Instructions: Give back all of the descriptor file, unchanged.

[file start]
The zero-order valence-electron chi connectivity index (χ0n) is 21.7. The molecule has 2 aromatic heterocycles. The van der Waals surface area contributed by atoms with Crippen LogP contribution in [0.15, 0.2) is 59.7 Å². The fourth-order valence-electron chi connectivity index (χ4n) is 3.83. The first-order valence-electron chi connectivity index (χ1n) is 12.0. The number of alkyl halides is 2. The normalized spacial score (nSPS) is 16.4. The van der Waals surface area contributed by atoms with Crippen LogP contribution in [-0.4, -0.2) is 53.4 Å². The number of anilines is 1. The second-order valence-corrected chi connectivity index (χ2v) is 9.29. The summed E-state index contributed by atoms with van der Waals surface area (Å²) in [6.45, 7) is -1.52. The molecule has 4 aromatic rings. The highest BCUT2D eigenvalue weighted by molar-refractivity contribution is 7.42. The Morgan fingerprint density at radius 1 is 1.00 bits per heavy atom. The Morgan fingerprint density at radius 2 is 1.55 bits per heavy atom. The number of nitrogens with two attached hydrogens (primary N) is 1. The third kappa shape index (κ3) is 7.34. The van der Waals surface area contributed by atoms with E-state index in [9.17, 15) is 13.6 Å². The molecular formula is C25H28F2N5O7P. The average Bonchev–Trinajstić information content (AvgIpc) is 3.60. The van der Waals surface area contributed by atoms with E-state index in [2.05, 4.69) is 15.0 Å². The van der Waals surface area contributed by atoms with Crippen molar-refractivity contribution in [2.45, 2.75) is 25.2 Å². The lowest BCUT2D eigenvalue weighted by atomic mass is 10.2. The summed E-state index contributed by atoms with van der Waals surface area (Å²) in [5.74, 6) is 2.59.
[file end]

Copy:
The zero-order valence-electron chi connectivity index (χ0n) is 21.7. The molecule has 2 aromatic heterocycles. The van der Waals surface area contributed by atoms with Crippen LogP contribution in [0.15, 0.2) is 59.7 Å². The fourth-order valence-electron chi connectivity index (χ4n) is 3.83. The first-order valence-electron chi connectivity index (χ1n) is 12.0. The number of alkyl halides is 2. The normalized spacial score (nSPS) is 16.4. The van der Waals surface area contributed by atoms with Crippen LogP contribution in [-0.4, -0.2) is 53.4 Å². The number of anilines is 1. The second-order valence-corrected chi connectivity index (χ2v) is 9.29. The summed E-state index contributed by atoms with van der Waals surface area (Å²) in [6.45, 7) is -1.52. The molecule has 4 aromatic rings. The highest BCUT2D eigenvalue weighted by molar-refractivity contribution is 7.42. The Morgan fingerprint density at radius 1 is 1.00 bits per heavy atom. The Morgan fingerprint density at radius 2 is 1.55 bits per heavy atom. The number of nitrogens with two attached hydrogens (primary N) is 1. The third kappa shape index (κ3) is 7.34. The van der Waals surface area contributed by atoms with E-state index in [9.17, 15) is 13.6 Å². The molecular formula is C25H28F2N5O7P. The average Bonchev–Trinajstić information content (AvgIpc) is 3.60. The van der Waals surface area contributed by atoms with E-state index in [2.05, 4.69) is 15.0 Å². The van der Waals surface area contributed by atoms with Crippen molar-refractivity contribution in [2.45, 2.75) is 25.2 Å². The lowest BCUT2D eigenvalue weighted by atomic mass is 10.2. The summed E-state index contributed by atoms with van der Waals surface area (Å²) in [5.74, 6) is 2.59.